As I was taking in "Captain Corelli's Mandolin," I couldn't help
thinking of two bits of advice that I got early on; one from my
high school social studies teacher, the other from an older friend
and mentor. The first and less important is that political alliances
are temporary. According to Mr. Pompa back in 10th grade,
difficult as it is to believe given our great relationship with
England today, we went to war with the UK twice and were it not
for the fact that both our countries have McDonald's outlets,
there's no telling when we'd be battling it out again. The second,
and one which served me well over and over and over is: forget
flowers and chocolate. The way to a woman's heart is with music.
What does all this have to do with a picture about a romance that
occurs during World War 2? Absolutely everything.
John Madden's movie, based on Louis De Bernieres' novel and
set amid John Toll's picture-postcard photography on the
smashing Greek island of Cephallonia, opens in 1940 as the
Italians, far better suited for wine, women and song than for war,
are suffering setbacks while advancing in southeastern Europe
under Mussolini's orders. A smaller Greek army has pushed
them back back into Albania but a force has nonetheless landed
with the help of Hitler's Germans on the island of Cephallonia,
and for a time even the Nazis under Captain Gunther Weber
(David Morrissey), are chilling out as they watch Italian Captain
Antonio Corelli (Nicolas Cage) and his men singing Puccini and
Verdi, enjoying the sun, the sand, and the Greek women. While
Corelli sets his eyes on the daughter of Dr. Iannis (John Hurt),
Pelagia (Penelope Cruz)--who is engaged to Greek resistance
fighter Mandras (Christian Bale)--outside forces are ominous.
Italy, which had been a reluctant ally of Germany, has
surrendered to the Allies, and Germany--none too pleased by
this while rightly convinced that the Italian troops on Cephallonia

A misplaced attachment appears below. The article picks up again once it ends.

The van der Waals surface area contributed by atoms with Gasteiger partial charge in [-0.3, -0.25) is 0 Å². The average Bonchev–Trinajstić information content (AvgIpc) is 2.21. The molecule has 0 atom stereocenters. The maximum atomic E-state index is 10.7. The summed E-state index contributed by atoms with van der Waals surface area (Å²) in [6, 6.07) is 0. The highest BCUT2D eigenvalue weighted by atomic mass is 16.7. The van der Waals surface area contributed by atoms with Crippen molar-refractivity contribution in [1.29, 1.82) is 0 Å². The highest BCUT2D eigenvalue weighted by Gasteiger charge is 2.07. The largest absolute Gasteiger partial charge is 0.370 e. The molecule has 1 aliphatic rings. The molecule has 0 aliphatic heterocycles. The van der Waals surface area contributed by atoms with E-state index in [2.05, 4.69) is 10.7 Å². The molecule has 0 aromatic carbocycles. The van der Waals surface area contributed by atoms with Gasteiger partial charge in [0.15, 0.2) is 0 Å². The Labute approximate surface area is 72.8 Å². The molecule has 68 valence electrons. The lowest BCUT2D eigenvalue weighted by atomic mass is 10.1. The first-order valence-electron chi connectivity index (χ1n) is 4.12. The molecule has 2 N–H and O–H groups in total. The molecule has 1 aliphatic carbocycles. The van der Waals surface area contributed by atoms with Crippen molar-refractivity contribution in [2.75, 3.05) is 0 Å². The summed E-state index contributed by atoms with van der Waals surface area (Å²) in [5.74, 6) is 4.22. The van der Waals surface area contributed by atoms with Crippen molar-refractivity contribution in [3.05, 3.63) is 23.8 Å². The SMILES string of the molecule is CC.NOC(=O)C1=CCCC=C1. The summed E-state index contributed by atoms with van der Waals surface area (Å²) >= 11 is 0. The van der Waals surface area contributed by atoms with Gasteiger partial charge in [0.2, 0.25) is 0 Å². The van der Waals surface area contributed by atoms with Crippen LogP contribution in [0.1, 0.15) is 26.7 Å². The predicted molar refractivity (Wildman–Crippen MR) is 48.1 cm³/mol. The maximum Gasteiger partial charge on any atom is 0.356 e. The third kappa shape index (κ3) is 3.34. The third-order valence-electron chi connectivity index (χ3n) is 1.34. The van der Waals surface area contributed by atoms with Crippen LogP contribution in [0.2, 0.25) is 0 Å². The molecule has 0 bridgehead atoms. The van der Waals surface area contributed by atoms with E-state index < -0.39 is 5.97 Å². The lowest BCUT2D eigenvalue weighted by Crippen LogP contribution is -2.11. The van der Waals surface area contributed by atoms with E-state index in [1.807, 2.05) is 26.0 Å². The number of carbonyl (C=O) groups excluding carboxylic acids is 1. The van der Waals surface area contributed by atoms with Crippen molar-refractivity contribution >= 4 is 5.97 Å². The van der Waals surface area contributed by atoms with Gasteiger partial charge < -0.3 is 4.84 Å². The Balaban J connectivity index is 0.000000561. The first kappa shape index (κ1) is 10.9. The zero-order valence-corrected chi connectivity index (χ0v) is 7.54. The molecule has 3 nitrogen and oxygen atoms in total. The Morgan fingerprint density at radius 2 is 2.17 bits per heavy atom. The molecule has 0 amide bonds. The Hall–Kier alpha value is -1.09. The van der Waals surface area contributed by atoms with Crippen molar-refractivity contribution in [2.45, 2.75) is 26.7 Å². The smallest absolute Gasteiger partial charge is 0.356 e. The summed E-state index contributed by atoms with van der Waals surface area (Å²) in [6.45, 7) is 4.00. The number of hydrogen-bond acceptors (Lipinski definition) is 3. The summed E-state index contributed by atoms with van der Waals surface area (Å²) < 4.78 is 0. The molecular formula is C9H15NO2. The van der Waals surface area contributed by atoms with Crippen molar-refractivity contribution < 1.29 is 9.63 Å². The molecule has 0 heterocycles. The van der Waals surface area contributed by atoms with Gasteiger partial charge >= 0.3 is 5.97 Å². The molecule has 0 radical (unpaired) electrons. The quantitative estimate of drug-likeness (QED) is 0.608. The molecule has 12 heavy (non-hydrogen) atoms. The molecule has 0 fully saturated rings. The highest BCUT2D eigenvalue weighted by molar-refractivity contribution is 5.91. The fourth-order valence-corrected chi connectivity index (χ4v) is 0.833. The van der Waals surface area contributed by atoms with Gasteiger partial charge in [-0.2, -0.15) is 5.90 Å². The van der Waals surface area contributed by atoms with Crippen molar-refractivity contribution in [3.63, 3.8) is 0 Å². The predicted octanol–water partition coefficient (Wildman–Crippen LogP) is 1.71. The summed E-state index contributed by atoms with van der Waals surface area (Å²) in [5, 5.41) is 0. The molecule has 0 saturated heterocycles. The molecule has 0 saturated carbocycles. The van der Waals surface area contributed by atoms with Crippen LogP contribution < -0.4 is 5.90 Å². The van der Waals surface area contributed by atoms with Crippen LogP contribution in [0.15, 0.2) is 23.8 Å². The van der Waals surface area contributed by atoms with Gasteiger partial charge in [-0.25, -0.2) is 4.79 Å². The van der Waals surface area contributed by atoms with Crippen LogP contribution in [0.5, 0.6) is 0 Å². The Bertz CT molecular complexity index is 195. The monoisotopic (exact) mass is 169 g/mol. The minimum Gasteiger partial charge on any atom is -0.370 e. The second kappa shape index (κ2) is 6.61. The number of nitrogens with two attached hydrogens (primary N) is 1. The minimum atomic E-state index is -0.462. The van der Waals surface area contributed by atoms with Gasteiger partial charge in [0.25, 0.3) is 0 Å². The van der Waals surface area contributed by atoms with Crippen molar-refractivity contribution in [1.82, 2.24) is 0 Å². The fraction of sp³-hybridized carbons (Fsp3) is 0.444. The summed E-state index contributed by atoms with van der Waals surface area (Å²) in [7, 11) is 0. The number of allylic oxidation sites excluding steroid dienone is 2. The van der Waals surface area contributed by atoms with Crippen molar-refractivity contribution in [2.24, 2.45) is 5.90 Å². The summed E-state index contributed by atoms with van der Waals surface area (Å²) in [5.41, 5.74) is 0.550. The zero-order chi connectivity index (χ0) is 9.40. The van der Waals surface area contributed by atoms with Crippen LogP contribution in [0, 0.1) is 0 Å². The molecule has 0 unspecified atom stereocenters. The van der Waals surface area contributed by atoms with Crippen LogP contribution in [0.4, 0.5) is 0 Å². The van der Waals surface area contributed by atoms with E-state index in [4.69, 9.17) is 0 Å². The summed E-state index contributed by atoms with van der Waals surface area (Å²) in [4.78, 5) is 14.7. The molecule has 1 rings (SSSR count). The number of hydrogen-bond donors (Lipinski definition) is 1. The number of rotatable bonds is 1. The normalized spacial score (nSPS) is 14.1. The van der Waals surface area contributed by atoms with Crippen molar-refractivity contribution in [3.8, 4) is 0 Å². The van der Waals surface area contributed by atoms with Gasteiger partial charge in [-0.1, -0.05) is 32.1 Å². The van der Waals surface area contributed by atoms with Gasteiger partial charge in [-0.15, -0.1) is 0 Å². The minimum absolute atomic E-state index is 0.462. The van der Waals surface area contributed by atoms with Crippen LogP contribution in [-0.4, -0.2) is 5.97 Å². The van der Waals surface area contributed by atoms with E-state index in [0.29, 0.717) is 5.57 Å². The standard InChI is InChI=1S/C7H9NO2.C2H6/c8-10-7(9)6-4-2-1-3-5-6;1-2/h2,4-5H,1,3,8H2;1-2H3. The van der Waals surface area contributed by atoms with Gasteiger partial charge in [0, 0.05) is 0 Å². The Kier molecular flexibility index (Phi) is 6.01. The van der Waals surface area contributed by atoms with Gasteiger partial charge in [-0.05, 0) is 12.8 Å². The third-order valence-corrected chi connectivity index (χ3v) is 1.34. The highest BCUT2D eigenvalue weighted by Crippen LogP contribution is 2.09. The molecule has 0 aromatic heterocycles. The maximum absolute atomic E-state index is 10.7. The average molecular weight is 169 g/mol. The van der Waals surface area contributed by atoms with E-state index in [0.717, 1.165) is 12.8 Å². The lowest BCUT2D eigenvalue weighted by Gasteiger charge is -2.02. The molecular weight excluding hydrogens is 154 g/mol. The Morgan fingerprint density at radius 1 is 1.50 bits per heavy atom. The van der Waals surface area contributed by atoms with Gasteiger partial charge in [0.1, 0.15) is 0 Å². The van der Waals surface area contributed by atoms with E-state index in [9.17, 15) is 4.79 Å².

are about to turn their weapons over to the Greek resistance--are
about to reverse their affiliation with their confederates to the
south with extreme prejudice.
"Captain Corelli's Mandolin," then, is, like "Pearl Harbor," both a
war story and a romance, more realistic than Michael Bay and
Jerry Bruckheimer's summer blockbuster in the courtship
department but quite a bit less flashy in scenes of combat.
Shawn Slovo's screenplay gives the best lines to John Hurt in the
role of Pelagia's astute ol' dad, a veritable fortune cookie of
wisdom about love, life and medicine. His learning must come
strictly from experience since he couldn't possibly raise the
money to acquire books--in one scene he's shown getting paid
for medical treatment with a live chicken. (Sounds like more than
most of our HMO docs deserve, doesn't it?) Iannis tells his little
girl not to marry Mandras not because he's an American psycho-
-he's not, he's Greek and he was born on Cephallonia--but
because he doesn't know how to read and he's of a lower social
class than the ambitious young woman. Iannis also knows from
experience that there's a difference between love and being in
love--the latter being what happens in the beginning when the
earth movies while the former occurs during the next forty years
when you're shopping for Pampers and washing the dishes.
I haven't the foggiest idea how these different groups
communicated with one another in real life, because Mr. Pompa,
my 10th grade social studies teacher, never told us about
Cephallonia, but all the folks in John Madden's picture have a
dandy time speaking in English while maintaining their special
European accents throughout. Nic Cage has no problem with his
Italian inflection and really looks as though he's playing that
mandolin that he carries around on his back. Remember what I
said in the beginning about how serenading women is better than
giving them chocolate and flowers? In the movie's best scene,
Pelagia is about to stomp away from Corelli--after all, he's the
enemy--when the Italian whips out his instrument and strums
away. She's transfixed.
"Captain Corelli's Mandolin" is not a great romance and not a
great war movie, though it tries to combine to two genres in the
way that major combat fare ("The Bridge on the River Kwai,"
"The Longest Day," "Saving Private Ryan") wouldn't think of
doing. As summer entertainment, though, it provides some
spectacular photography which you can take in from your air-
conditioned location without suffering Cephallonia's August heat.
Copyright © 2001 Harvey Karten